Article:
As political figures throughout the EU welcome Britain's new Premier into the fold, Mr Kok will come to London as their personal emissary. The avuncular Dutch leader has a soft spot for Mr Blair: the two have met several times before on the international Socialists' circuit and held lengthy talks on Europe in Amsterdam as recently as February.
At that meeting, Mr Blair explained some of the difficulties he faced in drawing up a European agenda, amid the growing Eurosceptic fervour of the pre-election period. Mr Kok reassured him that Europe's heads of government would be only too willing to show flexibility with a future Labour government, in an effort to secure consensus.
Now, with only six weeks to the crucial Amsterdam summit, when Britain is expected to sign up to the new treaty on further European integration, such reassuring words are to be put to the test. Britain's partners have interpreted the Labour landslide as a signal that the country is not, after all, enamoured of Tory Euroscepticism. Helmut Kohl, the German Chancellor, said on Friday that the British results should be seen as a warning "to all those who want to win votes with anti-European polemics".
There is no doubt that the paltry showing by Sir James Goldsmith's Referendum Party has been seen by Britain's partners as an overwhelming rebuff to the arguments of the nationalists and protectionists, not just in Britain, but across the Continent too.
The new Foreign Secretary, Robin Cook, has already seen evidence of the hopes raised in some parts of the world by Labour's landslide victory.
President Carlos Menem of Argentina on Friday repeated his hope that a Labour government would be more favourable to the country's claim to the Falklands, although even local newspapers and opposition politicians dismissed this as utopian. And the official Syrian newspaper Tishreen yesterday, describing the outgoing Conservatives as "biased to Israel", said it believed Mr Blair would give Europe a greater role in the Middle East peace process.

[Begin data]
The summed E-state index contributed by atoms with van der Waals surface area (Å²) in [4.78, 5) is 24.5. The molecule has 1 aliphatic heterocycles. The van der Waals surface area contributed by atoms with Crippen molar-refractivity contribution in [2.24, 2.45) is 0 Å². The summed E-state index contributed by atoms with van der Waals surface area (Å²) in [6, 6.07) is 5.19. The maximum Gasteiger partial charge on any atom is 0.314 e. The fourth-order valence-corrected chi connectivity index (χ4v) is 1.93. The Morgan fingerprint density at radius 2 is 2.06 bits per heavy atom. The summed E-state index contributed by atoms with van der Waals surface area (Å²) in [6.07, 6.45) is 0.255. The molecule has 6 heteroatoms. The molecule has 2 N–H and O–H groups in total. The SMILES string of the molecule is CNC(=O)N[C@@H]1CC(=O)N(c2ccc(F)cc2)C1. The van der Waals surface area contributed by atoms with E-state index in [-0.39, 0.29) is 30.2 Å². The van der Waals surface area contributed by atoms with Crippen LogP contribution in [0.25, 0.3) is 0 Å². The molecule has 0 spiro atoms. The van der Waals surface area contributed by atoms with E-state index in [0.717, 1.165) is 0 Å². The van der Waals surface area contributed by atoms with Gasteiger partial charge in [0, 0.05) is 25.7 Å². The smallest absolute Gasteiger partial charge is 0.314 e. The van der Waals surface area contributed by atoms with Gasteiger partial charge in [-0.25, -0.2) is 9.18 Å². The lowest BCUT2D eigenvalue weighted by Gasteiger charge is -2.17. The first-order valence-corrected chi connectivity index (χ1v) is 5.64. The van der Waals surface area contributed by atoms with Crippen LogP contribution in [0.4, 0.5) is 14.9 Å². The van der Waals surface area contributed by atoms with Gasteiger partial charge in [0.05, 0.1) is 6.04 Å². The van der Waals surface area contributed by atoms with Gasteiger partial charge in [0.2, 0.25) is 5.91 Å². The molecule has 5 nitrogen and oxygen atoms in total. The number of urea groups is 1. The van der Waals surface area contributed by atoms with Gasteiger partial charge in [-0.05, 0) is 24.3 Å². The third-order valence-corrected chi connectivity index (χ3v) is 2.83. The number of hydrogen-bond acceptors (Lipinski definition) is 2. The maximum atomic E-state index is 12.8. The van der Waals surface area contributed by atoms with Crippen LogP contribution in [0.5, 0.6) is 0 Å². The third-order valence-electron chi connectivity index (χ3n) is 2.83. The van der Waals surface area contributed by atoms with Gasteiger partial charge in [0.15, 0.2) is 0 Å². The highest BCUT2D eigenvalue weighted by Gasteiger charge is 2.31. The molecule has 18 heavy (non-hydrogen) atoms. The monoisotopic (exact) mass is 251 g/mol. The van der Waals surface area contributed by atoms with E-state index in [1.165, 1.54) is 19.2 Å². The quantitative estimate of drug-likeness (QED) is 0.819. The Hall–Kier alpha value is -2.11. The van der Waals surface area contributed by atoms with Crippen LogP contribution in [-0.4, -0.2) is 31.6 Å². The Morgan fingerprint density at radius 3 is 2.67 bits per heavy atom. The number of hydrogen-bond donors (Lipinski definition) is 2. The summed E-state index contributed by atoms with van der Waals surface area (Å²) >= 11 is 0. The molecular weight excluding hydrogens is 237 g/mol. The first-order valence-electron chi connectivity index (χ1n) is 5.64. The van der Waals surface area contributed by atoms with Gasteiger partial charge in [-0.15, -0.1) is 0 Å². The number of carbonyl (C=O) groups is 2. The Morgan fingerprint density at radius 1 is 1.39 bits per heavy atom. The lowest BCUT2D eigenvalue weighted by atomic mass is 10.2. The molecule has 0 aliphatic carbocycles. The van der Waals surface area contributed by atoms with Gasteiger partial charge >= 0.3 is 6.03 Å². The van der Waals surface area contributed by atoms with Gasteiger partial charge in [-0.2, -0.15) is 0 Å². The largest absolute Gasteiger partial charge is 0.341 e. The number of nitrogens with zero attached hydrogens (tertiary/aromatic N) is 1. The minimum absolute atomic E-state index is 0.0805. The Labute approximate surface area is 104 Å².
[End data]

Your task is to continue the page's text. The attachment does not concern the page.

The number of Socialist leaders in Europe has risen to eight with Mr Blair's election, putting them in the majority, and according to some of the others, a leadership role is waiting for the Prime Minister if he wants it. EU leaders as a body are also going out of their way to demonstrate that they are ready to welcome a British leader to the decision-making top table - diplomats in Brussels have been saying that if only Britain could elect a government with a large enough majority to negotiate with strength, the process of EU deal-making would be instantly easier.
In Washington, too, officials have been making the point that, whatever remnants of a special transatlantic relationship remained when Labour was last in office, Britain's greatest value to the US is as a member in good standing of Europe. The chemistry between Bill Clinton and Mr Blair will certainly be better than with Mr Major's Conservatives, who had serious differences with Washington over Northern Ireland and who actively assisted Mr Clinton's Republican rivals in the 1992 election campaign.
At this week's meeting, however, Mr Blair may find out just how long his honeymoon with Europe is likely to last. Once the congratulations are over, Mr Kok will move swiftly to the tough business of negotiation, setting out the controversial decisions which still must be taken before the Amsterdam treaty can be signed.
The Dutch prime minister, one of the strongest advocates of the single currency, is certain to tell Mr Blair that Britain no longer has any time to "wait and see". Mr Kok will make clear that speculation about a delay is over and the launch date for monetary union of 1 January 1999 is now set in stone.Reuse content